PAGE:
adjective, lewd·er, lewd·est.
- low, ignorant, or vulgar.
- base, vile, or wicked, especially of a person.
- bad, worthless, or poor, especially of a thing.
Origin of lewd
Examples from the Web for lewdly
Concerning Philip that she was lewdly transported with the loue of one Th.Witch Stories|E. Lynn (Elizabeth Lynn) Linton
If that man should be lewdly given, he deceiveth me; for, Henry, I see virtue in his looks.Old and New London|Walter Thornbury
(Lewdly) The mouth can be better engaged than with a cylinder of rank weed.Ulysses|James Joyce
He drained his glass noisily while his eyes remained upon the pretty buckskin-clad figure that so lewdly attracted him.The Heart of Unaga|Ridgwell Cullum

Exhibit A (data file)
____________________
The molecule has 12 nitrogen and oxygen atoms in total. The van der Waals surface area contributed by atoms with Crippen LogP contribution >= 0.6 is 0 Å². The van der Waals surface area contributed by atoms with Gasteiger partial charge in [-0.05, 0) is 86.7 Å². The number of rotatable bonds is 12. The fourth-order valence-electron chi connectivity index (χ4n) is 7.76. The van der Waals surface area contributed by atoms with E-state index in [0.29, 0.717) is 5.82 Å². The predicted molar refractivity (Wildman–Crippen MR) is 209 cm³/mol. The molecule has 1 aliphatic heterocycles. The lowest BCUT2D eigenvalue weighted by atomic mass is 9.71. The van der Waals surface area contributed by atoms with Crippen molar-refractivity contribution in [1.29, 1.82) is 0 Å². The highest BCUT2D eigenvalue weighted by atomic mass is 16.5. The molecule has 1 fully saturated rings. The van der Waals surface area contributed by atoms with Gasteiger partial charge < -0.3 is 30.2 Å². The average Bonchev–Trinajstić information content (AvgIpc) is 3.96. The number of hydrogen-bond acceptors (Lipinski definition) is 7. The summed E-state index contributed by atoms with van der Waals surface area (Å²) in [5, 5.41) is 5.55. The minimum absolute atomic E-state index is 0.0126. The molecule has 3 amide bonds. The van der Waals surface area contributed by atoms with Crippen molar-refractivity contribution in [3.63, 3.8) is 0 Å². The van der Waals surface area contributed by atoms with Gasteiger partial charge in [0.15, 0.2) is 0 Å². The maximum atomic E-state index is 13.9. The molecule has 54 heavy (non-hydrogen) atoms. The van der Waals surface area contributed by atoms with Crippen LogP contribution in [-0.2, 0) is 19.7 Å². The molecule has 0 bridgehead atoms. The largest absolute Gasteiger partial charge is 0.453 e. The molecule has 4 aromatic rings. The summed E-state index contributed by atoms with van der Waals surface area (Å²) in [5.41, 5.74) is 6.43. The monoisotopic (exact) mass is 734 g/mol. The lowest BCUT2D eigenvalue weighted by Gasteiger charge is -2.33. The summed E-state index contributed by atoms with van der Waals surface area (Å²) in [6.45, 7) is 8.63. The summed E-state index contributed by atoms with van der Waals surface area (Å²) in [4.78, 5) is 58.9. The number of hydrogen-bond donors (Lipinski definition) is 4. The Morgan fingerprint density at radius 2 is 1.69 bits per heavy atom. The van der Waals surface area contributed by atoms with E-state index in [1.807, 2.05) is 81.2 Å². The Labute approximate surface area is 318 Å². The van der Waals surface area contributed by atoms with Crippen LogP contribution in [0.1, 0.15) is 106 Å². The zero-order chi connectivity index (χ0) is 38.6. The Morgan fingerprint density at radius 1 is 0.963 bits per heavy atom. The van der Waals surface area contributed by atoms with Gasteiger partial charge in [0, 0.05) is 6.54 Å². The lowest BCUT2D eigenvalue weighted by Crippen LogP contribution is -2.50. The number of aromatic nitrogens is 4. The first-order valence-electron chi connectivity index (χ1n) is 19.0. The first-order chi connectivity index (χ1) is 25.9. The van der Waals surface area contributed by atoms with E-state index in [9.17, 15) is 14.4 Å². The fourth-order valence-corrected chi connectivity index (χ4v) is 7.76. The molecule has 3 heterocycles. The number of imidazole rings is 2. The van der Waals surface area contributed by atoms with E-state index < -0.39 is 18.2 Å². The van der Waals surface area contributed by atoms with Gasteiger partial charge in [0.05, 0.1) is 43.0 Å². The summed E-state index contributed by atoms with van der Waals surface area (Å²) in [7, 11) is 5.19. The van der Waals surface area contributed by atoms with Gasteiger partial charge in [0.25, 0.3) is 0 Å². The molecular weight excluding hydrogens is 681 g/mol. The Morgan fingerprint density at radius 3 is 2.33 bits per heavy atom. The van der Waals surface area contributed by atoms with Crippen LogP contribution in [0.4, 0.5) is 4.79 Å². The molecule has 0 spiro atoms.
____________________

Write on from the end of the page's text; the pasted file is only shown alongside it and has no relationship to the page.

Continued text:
British Dictionary definitions for lewdly
Word Origin for lewd
Word Origin and History for lewdly
Old English læwede "nonclerical," of uncertain origin but probably ultimately from Vulgar Latin *laigo-, from Latin laicus (see lay (adj.)). Sense of "unlettered, uneducated" (early 13c.) descended to "coarse, vile, lustful" by late 14c. Related: Lewdly; lewdness.